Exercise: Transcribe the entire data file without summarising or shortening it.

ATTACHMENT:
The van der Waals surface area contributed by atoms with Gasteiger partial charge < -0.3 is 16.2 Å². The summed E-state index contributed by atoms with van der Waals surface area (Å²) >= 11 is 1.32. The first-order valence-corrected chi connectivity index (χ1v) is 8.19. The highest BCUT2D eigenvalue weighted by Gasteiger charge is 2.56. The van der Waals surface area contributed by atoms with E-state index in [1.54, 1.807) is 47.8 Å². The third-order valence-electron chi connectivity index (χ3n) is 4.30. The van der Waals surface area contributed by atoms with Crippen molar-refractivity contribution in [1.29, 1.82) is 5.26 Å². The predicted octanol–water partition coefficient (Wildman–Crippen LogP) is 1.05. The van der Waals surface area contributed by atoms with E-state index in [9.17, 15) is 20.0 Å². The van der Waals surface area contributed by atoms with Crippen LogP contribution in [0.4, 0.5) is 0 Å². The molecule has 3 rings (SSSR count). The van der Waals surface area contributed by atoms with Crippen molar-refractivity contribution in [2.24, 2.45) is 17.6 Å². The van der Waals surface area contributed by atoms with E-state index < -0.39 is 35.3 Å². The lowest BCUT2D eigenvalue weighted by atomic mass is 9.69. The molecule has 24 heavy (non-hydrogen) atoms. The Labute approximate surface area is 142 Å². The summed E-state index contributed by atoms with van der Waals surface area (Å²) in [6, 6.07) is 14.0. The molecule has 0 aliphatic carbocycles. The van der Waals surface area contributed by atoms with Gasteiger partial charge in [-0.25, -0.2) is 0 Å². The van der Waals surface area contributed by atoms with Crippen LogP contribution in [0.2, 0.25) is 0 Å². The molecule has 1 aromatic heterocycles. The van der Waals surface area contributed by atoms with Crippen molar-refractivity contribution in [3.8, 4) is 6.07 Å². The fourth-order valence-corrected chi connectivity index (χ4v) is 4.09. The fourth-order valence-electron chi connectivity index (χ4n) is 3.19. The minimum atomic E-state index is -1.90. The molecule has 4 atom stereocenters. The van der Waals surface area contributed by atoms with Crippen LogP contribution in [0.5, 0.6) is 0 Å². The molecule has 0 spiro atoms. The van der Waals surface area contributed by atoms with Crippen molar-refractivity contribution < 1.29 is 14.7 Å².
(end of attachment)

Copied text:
The van der Waals surface area contributed by atoms with Gasteiger partial charge < -0.3 is 16.2 Å². The summed E-state index contributed by atoms with van der Waals surface area (Å²) >= 11 is 1.32. The first-order valence-corrected chi connectivity index (χ1v) is 8.19. The highest BCUT2D eigenvalue weighted by Gasteiger charge is 2.56. The van der Waals surface area contributed by atoms with E-state index in [1.54, 1.807) is 47.8 Å². The third-order valence-electron chi connectivity index (χ3n) is 4.30. The van der Waals surface area contributed by atoms with Crippen molar-refractivity contribution in [1.29, 1.82) is 5.26 Å². The predicted octanol–water partition coefficient (Wildman–Crippen LogP) is 1.05. The van der Waals surface area contributed by atoms with E-state index in [9.17, 15) is 20.0 Å². The van der Waals surface area contributed by atoms with Crippen LogP contribution in [0.4, 0.5) is 0 Å². The molecule has 3 rings (SSSR count). The van der Waals surface area contributed by atoms with Crippen molar-refractivity contribution in [2.24, 2.45) is 17.6 Å². The van der Waals surface area contributed by atoms with E-state index < -0.39 is 35.3 Å². The lowest BCUT2D eigenvalue weighted by atomic mass is 9.69. The molecule has 24 heavy (non-hydrogen) atoms. The Labute approximate surface area is 142 Å². The summed E-state index contributed by atoms with van der Waals surface area (Å²) in [6, 6.07) is 14.0. The molecule has 0 aliphatic carbocycles. The van der Waals surface area contributed by atoms with Gasteiger partial charge in [-0.25, -0.2) is 0 Å². The van der Waals surface area contributed by atoms with Crippen LogP contribution in [0.2, 0.25) is 0 Å². The molecule has 1 aromatic heterocycles. The van der Waals surface area contributed by atoms with Crippen molar-refractivity contribution in [3.8, 4) is 6.07 Å². The fourth-order valence-corrected chi connectivity index (χ4v) is 4.09. The fourth-order valence-electron chi connectivity index (χ4n) is 3.19. The minimum atomic E-state index is -1.90. The molecule has 4 atom stereocenters. The van der Waals surface area contributed by atoms with Crippen LogP contribution in [0.5, 0.6) is 0 Å². The molecule has 0 spiro atoms. The van der Waals surface area contributed by atoms with Crippen molar-refractivity contribution < 1.29 is 14.7 Å².